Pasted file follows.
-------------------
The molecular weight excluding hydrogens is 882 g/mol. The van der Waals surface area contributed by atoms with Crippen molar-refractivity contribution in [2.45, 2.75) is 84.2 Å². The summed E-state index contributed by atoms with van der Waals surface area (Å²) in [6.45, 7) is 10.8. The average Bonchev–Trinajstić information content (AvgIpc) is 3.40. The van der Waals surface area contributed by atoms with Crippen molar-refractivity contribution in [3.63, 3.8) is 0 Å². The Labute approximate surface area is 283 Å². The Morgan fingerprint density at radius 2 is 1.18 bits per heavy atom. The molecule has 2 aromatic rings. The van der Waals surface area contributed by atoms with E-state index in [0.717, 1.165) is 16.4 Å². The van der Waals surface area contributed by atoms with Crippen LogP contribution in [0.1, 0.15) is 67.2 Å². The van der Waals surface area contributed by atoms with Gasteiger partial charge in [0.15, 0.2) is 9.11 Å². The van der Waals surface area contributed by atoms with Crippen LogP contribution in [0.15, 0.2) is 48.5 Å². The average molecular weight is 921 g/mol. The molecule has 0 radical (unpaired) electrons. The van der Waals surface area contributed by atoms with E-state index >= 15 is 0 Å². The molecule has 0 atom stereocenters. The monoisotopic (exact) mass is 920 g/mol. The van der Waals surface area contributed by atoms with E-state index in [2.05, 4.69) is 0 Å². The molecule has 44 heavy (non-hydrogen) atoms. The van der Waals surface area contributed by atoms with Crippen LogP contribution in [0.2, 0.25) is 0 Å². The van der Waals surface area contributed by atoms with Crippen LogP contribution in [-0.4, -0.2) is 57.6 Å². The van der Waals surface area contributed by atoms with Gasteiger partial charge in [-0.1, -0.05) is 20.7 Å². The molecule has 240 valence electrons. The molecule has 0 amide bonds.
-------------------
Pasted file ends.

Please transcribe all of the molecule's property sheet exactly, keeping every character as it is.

The molecular weight excluding hydrogens is 882 g/mol. The van der Waals surface area contributed by atoms with Crippen molar-refractivity contribution in [2.45, 2.75) is 84.2 Å². The summed E-state index contributed by atoms with van der Waals surface area (Å²) in [6.45, 7) is 10.8. The average Bonchev–Trinajstić information content (AvgIpc) is 3.40. The van der Waals surface area contributed by atoms with Crippen molar-refractivity contribution in [3.63, 3.8) is 0 Å². The Labute approximate surface area is 283 Å². The Morgan fingerprint density at radius 2 is 1.18 bits per heavy atom. The molecule has 2 aromatic rings. The van der Waals surface area contributed by atoms with E-state index in [0.717, 1.165) is 16.4 Å². The van der Waals surface area contributed by atoms with Crippen LogP contribution in [0.1, 0.15) is 67.2 Å². The van der Waals surface area contributed by atoms with Gasteiger partial charge in [0.15, 0.2) is 9.11 Å². The van der Waals surface area contributed by atoms with Crippen LogP contribution in [0.15, 0.2) is 48.5 Å². The average molecular weight is 921 g/mol. The molecule has 0 radical (unpaired) electrons. The van der Waals surface area contributed by atoms with E-state index >= 15 is 0 Å². The molecule has 0 atom stereocenters. The monoisotopic (exact) mass is 920 g/mol. The van der Waals surface area contributed by atoms with E-state index in [2.05, 4.69) is 0 Å². The molecule has 44 heavy (non-hydrogen) atoms. The van der Waals surface area contributed by atoms with Crippen LogP contribution in [0.2, 0.25) is 0 Å². The van der Waals surface area contributed by atoms with Crippen LogP contribution in [-0.4, -0.2) is 57.6 Å². The van der Waals surface area contributed by atoms with Gasteiger partial charge in [-0.1, -0.05) is 20.7 Å². The molecule has 240 valence electrons. The molecule has 0 amide bonds.